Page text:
Sunday, 22 March 2015

Back on the road!

Rhonda arrives in style
It's already 3 weeks since I left Antarctica behind. Since then it has been mostly logistics.

I flew to Punta Arenas where I celebrated my victory with a group of British guys. This "quiet night" ended in one of them falling down the stairs and smashing his head open leaving him unconscious in a pool of blood on the floor at 3am.  This is what happens when you start drinking BLUE drinks after dinner! The emergency services was engaged for 10 minutes and things got pretty stressful for a while but he made it to the hospital and in to good hands in the end. His flight home was delayed for 10 days while he recovered but last I heard he was doing well.

The adventure never ends....even when you want it to!!!!

Tuesday, 10 March 2015

Need some more reading material?

I have written a couple of articles for these guys lately and they have offered a discount to my blog readers -  so here you go. I hope it will be of use to some of you.

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Saturday, 7 March 2015

How was it for you?

1st March

This morning I woke up and looked out of my port hole. Every time I tried to do this from my lying position I’d bang my head on the low ceiling in the process. This morning was no different!
“Oh No” I exclaimed (right after “Ouch”) as I looked out of the window and saw what I thought was thick fog surrounding us! Then I realised it was condensation! I wiped it away and a sunny day was revealed! Clear blue skies and calm waters! We were going home!

After some time scrubbing the boat from top to bottom in preparation for the new teams arrival, we jumped ship and left on the zodiac for one last trip to shore.

Our 10 seater charted plane was waiting for us and in 3 hours we would be in Puerto Arenas. I can't say I wasn't glad to be getting back on dry land! 3 weeks at sea is a long time for someone who has never sailed before. I missed the road.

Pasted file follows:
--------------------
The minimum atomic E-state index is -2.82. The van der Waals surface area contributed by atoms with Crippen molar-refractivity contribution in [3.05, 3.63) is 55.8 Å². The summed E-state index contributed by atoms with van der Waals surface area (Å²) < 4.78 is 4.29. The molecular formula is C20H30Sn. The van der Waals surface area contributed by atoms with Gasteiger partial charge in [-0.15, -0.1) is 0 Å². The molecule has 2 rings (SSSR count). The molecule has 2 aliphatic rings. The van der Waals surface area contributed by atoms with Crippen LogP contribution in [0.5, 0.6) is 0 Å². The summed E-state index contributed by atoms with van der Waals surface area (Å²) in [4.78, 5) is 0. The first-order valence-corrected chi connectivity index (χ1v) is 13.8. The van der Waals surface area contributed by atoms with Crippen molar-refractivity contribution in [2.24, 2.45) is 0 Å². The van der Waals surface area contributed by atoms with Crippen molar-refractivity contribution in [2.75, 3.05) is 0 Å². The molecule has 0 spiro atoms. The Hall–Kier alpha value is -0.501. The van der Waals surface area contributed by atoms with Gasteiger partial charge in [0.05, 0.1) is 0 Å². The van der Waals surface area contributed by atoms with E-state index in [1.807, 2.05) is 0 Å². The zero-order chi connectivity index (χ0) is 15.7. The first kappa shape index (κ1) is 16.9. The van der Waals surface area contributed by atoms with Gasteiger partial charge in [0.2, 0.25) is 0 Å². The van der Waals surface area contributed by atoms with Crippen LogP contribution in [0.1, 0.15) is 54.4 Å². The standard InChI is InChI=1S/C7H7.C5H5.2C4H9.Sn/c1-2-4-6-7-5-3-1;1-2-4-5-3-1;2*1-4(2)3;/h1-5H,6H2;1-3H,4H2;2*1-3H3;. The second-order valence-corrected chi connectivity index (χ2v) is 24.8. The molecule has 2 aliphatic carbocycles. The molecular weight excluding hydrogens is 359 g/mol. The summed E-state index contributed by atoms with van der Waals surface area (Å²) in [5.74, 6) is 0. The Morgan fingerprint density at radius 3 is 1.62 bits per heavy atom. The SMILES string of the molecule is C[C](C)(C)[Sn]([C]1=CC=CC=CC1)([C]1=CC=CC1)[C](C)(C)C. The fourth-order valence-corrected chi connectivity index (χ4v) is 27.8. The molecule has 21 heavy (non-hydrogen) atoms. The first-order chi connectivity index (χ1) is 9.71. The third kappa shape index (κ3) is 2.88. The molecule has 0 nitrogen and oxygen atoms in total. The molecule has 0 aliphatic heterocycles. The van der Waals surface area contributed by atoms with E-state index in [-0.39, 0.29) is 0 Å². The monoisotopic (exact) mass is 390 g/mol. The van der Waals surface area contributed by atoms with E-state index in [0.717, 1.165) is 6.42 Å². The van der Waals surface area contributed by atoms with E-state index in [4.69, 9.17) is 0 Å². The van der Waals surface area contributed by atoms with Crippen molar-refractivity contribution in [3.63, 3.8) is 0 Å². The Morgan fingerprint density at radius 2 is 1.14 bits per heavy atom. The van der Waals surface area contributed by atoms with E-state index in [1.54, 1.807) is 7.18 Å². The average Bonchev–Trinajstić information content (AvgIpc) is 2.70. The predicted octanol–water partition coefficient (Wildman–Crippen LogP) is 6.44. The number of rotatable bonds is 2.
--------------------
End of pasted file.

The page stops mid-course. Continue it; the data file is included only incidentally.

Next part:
Thursday, 5 March 2015

28 Feb - Are we there yet?

Our crossing from Deception Island to King George went without further hitches. Arriving though, was not straight forward.

It was choppy and we struggled to get a good hold with the anchor again. Getting the position right is just not easy in these conditions. We also had another boat in the harbour to avoid (He, of course, would be swinging too). Our first attempt at dropping the anchor ended in chaos as the message (through the wind) from the bow came back as “There is a cable stuck on the anchor”. We seemed to be dragging and the skipper could not figure out what to do. It wasn't making sense. The radios could not be heard over the wind and so two of us were shouting at the same time to relay the messages from the bow to the pilot house.

26 February - BOOM!!!

Yesterday ended up a near disaster. The only words on the tip of my tongue were MAYDAY MAYDAY!

A blizzard started up and so we all decided it was better to stay anchored where we were. Yvette and I made dinner and we all shared some wine. As I am the only white wine drinker (and I had had a bad day) I drank close to a bottle to myself. Everyone else polished off the last of the red supplies.